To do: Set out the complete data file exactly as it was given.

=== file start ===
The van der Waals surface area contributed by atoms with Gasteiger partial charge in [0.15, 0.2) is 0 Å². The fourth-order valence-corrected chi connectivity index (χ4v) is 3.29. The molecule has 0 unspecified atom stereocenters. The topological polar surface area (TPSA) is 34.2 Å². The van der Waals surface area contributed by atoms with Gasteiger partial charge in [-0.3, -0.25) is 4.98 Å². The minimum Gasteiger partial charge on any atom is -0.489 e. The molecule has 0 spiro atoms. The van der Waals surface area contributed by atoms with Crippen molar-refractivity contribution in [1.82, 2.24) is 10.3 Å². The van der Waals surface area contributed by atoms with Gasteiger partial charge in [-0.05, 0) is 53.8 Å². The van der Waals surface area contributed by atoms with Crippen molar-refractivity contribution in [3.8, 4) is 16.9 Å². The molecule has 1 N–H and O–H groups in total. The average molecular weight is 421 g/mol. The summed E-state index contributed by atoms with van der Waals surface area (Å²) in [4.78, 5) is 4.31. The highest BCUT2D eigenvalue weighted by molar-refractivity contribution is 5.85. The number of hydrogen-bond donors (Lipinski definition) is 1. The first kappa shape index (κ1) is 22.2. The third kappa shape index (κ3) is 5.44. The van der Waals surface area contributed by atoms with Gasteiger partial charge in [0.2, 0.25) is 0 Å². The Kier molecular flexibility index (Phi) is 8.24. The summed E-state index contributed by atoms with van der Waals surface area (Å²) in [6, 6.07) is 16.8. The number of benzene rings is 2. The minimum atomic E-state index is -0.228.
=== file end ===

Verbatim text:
The van der Waals surface area contributed by atoms with Gasteiger partial charge in [0.15, 0.2) is 0 Å². The fourth-order valence-corrected chi connectivity index (χ4v) is 3.29. The molecule has 0 unspecified atom stereocenters. The topological polar surface area (TPSA) is 34.2 Å². The van der Waals surface area contributed by atoms with Gasteiger partial charge in [-0.3, -0.25) is 4.98 Å². The minimum Gasteiger partial charge on any atom is -0.489 e. The molecule has 0 spiro atoms. The van der Waals surface area contributed by atoms with Crippen molar-refractivity contribution in [1.82, 2.24) is 10.3 Å². The van der Waals surface area contributed by atoms with Gasteiger partial charge in [-0.05, 0) is 53.8 Å². The van der Waals surface area contributed by atoms with Crippen molar-refractivity contribution in [3.8, 4) is 16.9 Å². The molecule has 1 N–H and O–H groups in total. The average molecular weight is 421 g/mol. The summed E-state index contributed by atoms with van der Waals surface area (Å²) in [4.78, 5) is 4.31. The highest BCUT2D eigenvalue weighted by molar-refractivity contribution is 5.85. The number of hydrogen-bond donors (Lipinski definition) is 1. The first kappa shape index (κ1) is 22.2. The third kappa shape index (κ3) is 5.44. The van der Waals surface area contributed by atoms with Gasteiger partial charge in [0.2, 0.25) is 0 Å². The Kier molecular flexibility index (Phi) is 8.24. The summed E-state index contributed by atoms with van der Waals surface area (Å²) in [6, 6.07) is 16.8. The number of benzene rings is 2. The minimum atomic E-state index is -0.228.